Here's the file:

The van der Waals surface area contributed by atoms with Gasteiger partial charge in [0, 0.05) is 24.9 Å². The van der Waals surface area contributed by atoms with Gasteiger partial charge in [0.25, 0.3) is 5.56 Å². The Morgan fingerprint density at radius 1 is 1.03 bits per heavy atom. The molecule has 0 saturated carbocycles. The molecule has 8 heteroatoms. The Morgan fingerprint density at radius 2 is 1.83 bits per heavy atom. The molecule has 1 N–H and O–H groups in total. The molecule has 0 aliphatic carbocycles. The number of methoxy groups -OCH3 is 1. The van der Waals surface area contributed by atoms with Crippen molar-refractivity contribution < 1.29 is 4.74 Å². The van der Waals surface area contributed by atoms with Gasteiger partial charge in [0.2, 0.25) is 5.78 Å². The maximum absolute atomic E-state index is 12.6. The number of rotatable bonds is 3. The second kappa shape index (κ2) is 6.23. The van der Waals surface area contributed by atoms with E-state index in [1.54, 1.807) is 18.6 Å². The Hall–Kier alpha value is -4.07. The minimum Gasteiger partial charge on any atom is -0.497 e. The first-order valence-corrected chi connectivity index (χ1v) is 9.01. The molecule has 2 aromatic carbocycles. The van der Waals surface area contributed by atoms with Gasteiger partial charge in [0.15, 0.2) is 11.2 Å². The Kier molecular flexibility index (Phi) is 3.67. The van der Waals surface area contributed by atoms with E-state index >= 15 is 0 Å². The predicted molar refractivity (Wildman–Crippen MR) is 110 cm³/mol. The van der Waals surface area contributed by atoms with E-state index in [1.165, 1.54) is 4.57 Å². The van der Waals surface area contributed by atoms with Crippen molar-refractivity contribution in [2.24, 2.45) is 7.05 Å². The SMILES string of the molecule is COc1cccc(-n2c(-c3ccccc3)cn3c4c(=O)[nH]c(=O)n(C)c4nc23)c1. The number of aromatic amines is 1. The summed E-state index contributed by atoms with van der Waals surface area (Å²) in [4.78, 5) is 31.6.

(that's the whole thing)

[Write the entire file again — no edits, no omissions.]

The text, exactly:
The van der Waals surface area contributed by atoms with Gasteiger partial charge in [0, 0.05) is 24.9 Å². The van der Waals surface area contributed by atoms with Gasteiger partial charge in [0.25, 0.3) is 5.56 Å². The Morgan fingerprint density at radius 1 is 1.03 bits per heavy atom. The molecule has 0 saturated carbocycles. The molecule has 8 heteroatoms. The Morgan fingerprint density at radius 2 is 1.83 bits per heavy atom. The molecule has 1 N–H and O–H groups in total. The molecule has 0 aliphatic carbocycles. The number of methoxy groups -OCH3 is 1. The van der Waals surface area contributed by atoms with Crippen molar-refractivity contribution < 1.29 is 4.74 Å². The van der Waals surface area contributed by atoms with Gasteiger partial charge in [0.2, 0.25) is 5.78 Å². The maximum absolute atomic E-state index is 12.6. The number of rotatable bonds is 3. The second kappa shape index (κ2) is 6.23. The van der Waals surface area contributed by atoms with E-state index in [1.54, 1.807) is 18.6 Å². The Hall–Kier alpha value is -4.07. The minimum Gasteiger partial charge on any atom is -0.497 e. The first-order valence-corrected chi connectivity index (χ1v) is 9.01. The molecule has 2 aromatic carbocycles. The van der Waals surface area contributed by atoms with Gasteiger partial charge in [0.15, 0.2) is 11.2 Å². The Kier molecular flexibility index (Phi) is 3.67. The van der Waals surface area contributed by atoms with E-state index >= 15 is 0 Å². The predicted molar refractivity (Wildman–Crippen MR) is 110 cm³/mol. The van der Waals surface area contributed by atoms with E-state index in [1.165, 1.54) is 4.57 Å². The van der Waals surface area contributed by atoms with Crippen molar-refractivity contribution in [2.24, 2.45) is 7.05 Å². The SMILES string of the molecule is COc1cccc(-n2c(-c3ccccc3)cn3c4c(=O)[nH]c(=O)n(C)c4nc23)c1. The number of aromatic amines is 1. The summed E-state index contributed by atoms with van der Waals surface area (Å²) in [4.78, 5) is 31.6.